Today, the power of prejudice is so prevalent among people that it prevents many from studying the Holy Scriptures. There are those who will not permit their family members to attend a series of Gospel meetings. Some will warn others not to get mixed up with that group of people, having reference to the church of the Lord. Prejudice is often the motive behind such statements as, "They believe that everybody is going to be lost except them." How wonderful it would be if there were more noble people like those of Beroea who "received the word with all readiness of mind" (Acts 17:11). The good soil in the parable that Jesus gave as recorded in Luke 8:4-8 represents the heart that is receptive to the Gospel of Christ. It was said of Ezra that he "had prepared his heart to seek the law of the Lord" (Ezra 7:10). So, it is a matter of an attitude that one can develop. One can "prepare his heart" to be receptive to the truth. The apostle Paul spoke of some who did not possess a love of the truth. This fact contributed to the blinding of their eyes that they might not be saved (2 Thessalonians 2:9-12). In contrast, how wonderful it is to know individuals whose minds are open and who manifest a spirit of eagerness to learn more of God's Word.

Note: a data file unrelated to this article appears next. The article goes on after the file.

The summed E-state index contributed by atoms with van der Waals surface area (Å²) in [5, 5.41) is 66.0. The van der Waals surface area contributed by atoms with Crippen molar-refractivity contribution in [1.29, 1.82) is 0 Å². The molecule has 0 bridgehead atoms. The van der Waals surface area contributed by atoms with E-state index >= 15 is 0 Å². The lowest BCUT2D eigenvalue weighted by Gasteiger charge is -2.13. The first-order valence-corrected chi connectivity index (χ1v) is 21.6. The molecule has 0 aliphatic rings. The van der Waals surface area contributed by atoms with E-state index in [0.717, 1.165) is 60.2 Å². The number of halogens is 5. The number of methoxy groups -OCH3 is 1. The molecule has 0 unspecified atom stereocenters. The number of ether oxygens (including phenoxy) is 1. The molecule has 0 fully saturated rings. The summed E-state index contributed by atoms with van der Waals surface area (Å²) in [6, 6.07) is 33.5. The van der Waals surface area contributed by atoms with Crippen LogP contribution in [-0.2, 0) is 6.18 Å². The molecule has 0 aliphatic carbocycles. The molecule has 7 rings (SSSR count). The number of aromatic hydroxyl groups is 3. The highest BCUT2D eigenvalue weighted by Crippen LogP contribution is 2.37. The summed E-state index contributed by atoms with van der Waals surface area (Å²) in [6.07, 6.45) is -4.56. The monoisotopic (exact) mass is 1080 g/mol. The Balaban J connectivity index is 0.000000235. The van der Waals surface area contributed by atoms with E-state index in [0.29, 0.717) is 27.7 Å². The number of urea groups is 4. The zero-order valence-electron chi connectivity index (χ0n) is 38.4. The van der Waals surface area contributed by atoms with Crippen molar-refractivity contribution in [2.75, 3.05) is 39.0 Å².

The second characteristic of the noble people of Berea was that they were willing to examine the Scriptures daily to see if the things being taught were true (Acts 17:11). One definition of the word 'examine' is "to inspect or scrutinize carefully; inquire into or investigate." Thus, to examine or to search implies more than a casual reading. It means to exert effort to discover, to understand, to learn. The source of investigation in the time of the people of Beroea was the Old Testament writings. The eunuch in Acts 8 had in his possession a portion of these Scriptures that contained the writings of Isaiah. The Hebrew Scriptures had been translated into the Greek language in the year 285 B.C. Thus, the Septuagint Version was available to a greater number of people. Luke mentioned the frequency of the searching of the Scriptures by the citizenry of Beroea, and that was daily. An open Bible is a prerequisite to the understanding of the will of God. One should not accept anything that mortal man may say relative to religious matters without examining the Word of God to see if such is true. Yet, many will simply listen and agree because a person has declared himself or herself to be a preacher of the Gospel. Since there are no inspired men today, it is necessary that the teachings of men be compared with the inspired Word of God (2 Timothy 3:16-17). Multiplied millions are being led astray by false doctrines propagated through the various medias like television, radio, internet, etc.